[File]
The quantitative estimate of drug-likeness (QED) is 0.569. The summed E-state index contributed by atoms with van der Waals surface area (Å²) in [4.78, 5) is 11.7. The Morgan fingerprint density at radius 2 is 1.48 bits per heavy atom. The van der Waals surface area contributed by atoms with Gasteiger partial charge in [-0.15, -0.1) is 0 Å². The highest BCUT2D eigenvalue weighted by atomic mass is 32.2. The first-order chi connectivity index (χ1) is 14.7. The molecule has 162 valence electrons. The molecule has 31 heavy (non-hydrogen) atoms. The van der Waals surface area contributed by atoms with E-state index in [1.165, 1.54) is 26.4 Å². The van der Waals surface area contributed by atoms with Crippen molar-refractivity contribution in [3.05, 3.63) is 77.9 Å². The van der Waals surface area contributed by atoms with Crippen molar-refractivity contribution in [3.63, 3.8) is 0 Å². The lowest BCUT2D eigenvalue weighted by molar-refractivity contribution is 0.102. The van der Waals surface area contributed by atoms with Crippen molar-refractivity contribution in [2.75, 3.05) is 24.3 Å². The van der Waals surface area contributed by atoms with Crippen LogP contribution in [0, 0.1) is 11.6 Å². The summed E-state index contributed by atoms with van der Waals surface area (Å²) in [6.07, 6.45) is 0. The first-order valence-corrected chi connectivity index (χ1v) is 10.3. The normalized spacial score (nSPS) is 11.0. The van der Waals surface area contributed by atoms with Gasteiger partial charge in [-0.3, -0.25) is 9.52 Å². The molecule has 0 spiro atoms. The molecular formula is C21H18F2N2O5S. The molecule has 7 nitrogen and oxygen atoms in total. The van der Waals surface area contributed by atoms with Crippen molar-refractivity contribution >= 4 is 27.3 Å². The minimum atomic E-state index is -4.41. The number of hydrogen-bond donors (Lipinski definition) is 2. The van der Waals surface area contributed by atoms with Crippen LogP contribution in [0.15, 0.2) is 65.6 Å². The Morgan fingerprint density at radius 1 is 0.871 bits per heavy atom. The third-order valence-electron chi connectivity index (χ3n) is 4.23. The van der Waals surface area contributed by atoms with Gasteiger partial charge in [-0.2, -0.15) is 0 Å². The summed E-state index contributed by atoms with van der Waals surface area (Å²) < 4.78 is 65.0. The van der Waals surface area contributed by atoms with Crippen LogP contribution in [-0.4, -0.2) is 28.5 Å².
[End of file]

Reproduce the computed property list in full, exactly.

The quantitative estimate of drug-likeness (QED) is 0.569. The summed E-state index contributed by atoms with van der Waals surface area (Å²) in [4.78, 5) is 11.7. The Morgan fingerprint density at radius 2 is 1.48 bits per heavy atom. The van der Waals surface area contributed by atoms with Gasteiger partial charge in [-0.15, -0.1) is 0 Å². The highest BCUT2D eigenvalue weighted by atomic mass is 32.2. The first-order chi connectivity index (χ1) is 14.7. The molecule has 162 valence electrons. The molecule has 31 heavy (non-hydrogen) atoms. The van der Waals surface area contributed by atoms with E-state index in [1.165, 1.54) is 26.4 Å². The van der Waals surface area contributed by atoms with Crippen molar-refractivity contribution in [3.05, 3.63) is 77.9 Å². The van der Waals surface area contributed by atoms with Crippen molar-refractivity contribution in [3.63, 3.8) is 0 Å². The lowest BCUT2D eigenvalue weighted by molar-refractivity contribution is 0.102. The van der Waals surface area contributed by atoms with Crippen molar-refractivity contribution in [2.75, 3.05) is 24.3 Å². The van der Waals surface area contributed by atoms with Crippen LogP contribution in [0, 0.1) is 11.6 Å². The summed E-state index contributed by atoms with van der Waals surface area (Å²) in [6.07, 6.45) is 0. The first-order valence-corrected chi connectivity index (χ1v) is 10.3. The normalized spacial score (nSPS) is 11.0. The van der Waals surface area contributed by atoms with Gasteiger partial charge in [-0.3, -0.25) is 9.52 Å². The molecule has 0 spiro atoms. The molecular formula is C21H18F2N2O5S. The molecule has 7 nitrogen and oxygen atoms in total. The van der Waals surface area contributed by atoms with Crippen molar-refractivity contribution >= 4 is 27.3 Å². The minimum atomic E-state index is -4.41. The number of hydrogen-bond donors (Lipinski definition) is 2. The van der Waals surface area contributed by atoms with Crippen LogP contribution in [0.15, 0.2) is 65.6 Å². The Morgan fingerprint density at radius 1 is 0.871 bits per heavy atom. The third-order valence-electron chi connectivity index (χ3n) is 4.23. The van der Waals surface area contributed by atoms with Gasteiger partial charge in [-0.2, -0.15) is 0 Å². The summed E-state index contributed by atoms with van der Waals surface area (Å²) < 4.78 is 65.0. The van der Waals surface area contributed by atoms with Crippen LogP contribution in [-0.4, -0.2) is 28.5 Å².